Dion: Special Teams Dooms Huskies
The finish was distressing.
The beginning, though, hurt the most.
Stanford’s (5-0, 3-0) Ty Montgomery returned the opening kickoff for a touchdown, going 99-yards untouched for the score. From that point on, Washington (4-1, 1-1) played catch up.
And, in the end, it nearly did.
After the defense came up with a critical fourth-quarter stop, the offense finally had the ball trailing the Cardinal by three points with a chance to tie or take the lead. Then on fourth-and-10, Washington quarterback Keith Price scrambled to his right, avoided a sack, stopped and rifled a pass along the sideline to wide receiver Kevin Smith to the Stanford 33-yard line. The catch would’ve extended the drive, giving the Huskies a first down and, with 1:16 left and a timeout, plenty of time to score the go-ahead touchdown that had eluded them all night.
But after a booth review, an official determined that it was not a catch. The call was heartbreaking, especially after the fight the team showed for 58 minutes to give itself an opportunity to win. Then, when you consider it was ruled a catch on the field and the replays seemed inconclusive at best at proving otherwise, you can understand the disappointment for Steve Sarkisian and his team.
“It’s unfortunate the game had to come down to a judgment call like that,” Sarkisian said to reporters afterwards. “I wish the game was won on the field and not in the booth upstairs with some guy (who) didn’t get to feel the emotion of the hard-fought football game that that game was.”
Ultimately, Washington can look back at a number of factors that cost them this game. Its special teams play was poor all night and penalties stalled drives for the majority of the first half, leaving the team unable to capitalize on the superb defensive performance it was receiving.
Before ESPN’s College Gameday arrives on the UW campus for its rivalry game with No. 2 Oregon (5-0, 2-0) Saturday, here’s a position-by-position look at the loss against Stanford.
Quarterback — What can you say about Price? The fifth-year senior showed a lot of heart, rallying his team with one critical touchdown drive after another in the second half while Stanford pressured him from all angles.
Price finished 33-for-48 for 350 yards, with two touchdowns and an interception against the No. 5-ranked team on the road. He was tremendous, especially in eluding the Stanford pass rush by scrambling to extend plays and extend drives late.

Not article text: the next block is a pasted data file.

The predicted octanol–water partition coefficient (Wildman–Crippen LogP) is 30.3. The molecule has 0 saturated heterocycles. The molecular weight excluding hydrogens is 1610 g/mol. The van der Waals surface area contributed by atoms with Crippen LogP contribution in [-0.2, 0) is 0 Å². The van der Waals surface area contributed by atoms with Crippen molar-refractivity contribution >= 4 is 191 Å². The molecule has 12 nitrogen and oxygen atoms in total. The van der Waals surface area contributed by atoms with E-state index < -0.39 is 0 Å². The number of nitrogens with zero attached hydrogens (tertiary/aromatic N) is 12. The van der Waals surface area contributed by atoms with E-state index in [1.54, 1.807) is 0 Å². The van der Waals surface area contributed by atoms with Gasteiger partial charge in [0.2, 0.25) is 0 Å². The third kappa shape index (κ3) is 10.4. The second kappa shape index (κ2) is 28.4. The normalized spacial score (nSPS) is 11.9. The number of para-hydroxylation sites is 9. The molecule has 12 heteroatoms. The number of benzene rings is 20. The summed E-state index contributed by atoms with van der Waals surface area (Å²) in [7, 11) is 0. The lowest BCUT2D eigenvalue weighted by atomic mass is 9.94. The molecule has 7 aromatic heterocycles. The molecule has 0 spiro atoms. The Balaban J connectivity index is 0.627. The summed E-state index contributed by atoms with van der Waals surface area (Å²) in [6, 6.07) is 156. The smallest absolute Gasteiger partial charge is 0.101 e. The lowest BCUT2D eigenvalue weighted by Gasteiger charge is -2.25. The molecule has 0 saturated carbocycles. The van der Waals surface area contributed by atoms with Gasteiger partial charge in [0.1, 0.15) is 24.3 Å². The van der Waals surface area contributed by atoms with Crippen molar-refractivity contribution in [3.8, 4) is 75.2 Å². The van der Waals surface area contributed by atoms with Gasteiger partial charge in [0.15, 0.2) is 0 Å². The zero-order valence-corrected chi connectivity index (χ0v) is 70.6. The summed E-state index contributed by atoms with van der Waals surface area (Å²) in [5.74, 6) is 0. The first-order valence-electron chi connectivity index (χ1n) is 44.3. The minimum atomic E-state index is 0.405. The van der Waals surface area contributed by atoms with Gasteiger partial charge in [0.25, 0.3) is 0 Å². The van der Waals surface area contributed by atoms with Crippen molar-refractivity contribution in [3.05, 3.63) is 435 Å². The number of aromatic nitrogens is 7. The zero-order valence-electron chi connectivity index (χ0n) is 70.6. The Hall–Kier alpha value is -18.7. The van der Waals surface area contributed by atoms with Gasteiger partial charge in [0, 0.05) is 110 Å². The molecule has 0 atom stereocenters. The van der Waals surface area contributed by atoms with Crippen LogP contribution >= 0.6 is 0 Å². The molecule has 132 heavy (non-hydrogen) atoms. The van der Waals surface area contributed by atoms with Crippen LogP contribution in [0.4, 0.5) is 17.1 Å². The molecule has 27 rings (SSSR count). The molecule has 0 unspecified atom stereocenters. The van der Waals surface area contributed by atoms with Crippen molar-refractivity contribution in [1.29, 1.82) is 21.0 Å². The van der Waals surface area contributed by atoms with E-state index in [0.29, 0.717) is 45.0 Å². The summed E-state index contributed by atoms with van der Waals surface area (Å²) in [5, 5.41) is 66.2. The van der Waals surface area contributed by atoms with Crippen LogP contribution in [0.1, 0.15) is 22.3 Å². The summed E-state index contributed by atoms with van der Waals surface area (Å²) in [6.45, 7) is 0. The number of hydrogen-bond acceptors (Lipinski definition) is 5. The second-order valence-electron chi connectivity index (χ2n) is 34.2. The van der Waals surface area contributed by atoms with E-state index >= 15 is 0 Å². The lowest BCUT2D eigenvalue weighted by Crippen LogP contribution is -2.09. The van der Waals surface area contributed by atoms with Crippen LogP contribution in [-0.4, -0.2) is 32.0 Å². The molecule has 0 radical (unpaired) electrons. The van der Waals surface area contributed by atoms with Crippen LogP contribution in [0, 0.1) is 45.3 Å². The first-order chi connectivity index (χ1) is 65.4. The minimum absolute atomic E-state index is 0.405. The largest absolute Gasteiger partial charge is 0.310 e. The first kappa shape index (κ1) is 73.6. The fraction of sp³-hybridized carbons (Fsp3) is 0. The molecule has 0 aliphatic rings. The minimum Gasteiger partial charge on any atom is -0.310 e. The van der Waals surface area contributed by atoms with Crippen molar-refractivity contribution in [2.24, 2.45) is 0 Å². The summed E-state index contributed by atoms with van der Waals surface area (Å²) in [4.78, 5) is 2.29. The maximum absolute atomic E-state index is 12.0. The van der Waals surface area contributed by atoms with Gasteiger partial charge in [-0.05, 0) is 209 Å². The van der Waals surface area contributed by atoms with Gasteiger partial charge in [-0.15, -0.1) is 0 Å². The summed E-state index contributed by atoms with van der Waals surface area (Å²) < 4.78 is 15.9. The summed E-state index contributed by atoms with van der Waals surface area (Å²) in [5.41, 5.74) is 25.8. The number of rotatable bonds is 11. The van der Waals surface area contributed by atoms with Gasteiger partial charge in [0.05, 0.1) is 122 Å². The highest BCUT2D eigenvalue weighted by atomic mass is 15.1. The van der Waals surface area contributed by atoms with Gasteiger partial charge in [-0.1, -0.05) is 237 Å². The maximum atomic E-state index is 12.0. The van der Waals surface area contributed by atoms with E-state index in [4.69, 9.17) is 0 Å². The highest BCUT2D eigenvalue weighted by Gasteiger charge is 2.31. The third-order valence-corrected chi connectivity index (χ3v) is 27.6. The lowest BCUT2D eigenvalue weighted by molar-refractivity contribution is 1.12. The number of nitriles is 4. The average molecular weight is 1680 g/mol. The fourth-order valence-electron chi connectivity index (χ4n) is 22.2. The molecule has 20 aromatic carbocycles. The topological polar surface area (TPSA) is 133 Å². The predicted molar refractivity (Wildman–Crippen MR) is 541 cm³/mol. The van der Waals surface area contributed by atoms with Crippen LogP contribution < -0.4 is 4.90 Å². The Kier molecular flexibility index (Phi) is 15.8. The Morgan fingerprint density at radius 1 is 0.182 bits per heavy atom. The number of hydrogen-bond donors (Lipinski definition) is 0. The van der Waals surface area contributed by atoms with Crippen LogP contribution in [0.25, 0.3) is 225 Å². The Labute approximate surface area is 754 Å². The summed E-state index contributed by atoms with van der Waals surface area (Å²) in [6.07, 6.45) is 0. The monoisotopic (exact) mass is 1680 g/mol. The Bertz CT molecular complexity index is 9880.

If you’re going to gripe about anything, and I always believe that to be valid since the goal is to always improve, he was inaccurate at times and didn’t get aggressive throwing the ball down the field to his receivers until late in the fourth quarter.
There were occasions when Price and the offense had opportunities to lead a critical scoring drive after the defense forced a Stanford punt and instead it went three-and-out because of poor execution. These are areas where Keith Price can continue to improve.
Overall Grade: A-
Running Backs — The nation’s leading running back by yards-per-game average, Bishop Sankey, ran 27 times for 125 yards and two scores. He added five receptions for 21 yards. Remember, this coming against one of the stingiest run defenses in the country. Sankey was also tremendous in blitz pick up against a Stanford team that put constant pressure on Price and UW offensive line all game. Jesse Callier carried one time for one yard in relief of Sankey.
Overall Grade: A
Wide Receivers and Tight Ends — This group was fantastic in all facets all game long. In fact, it can be said that Price should have utilized Kasen Williams, Kevin Smith and Austin Sefarian-Jenkins, much earlier. Over the first three quarters, UW’s passing game consisted primarily of screen passes to receivers Jaydon Mickens (nine catches, 59 yards, one touchdown) and John Ross III (two catches, 15 yards) and check downs to Sankey and Callier (two catches, 10 yards).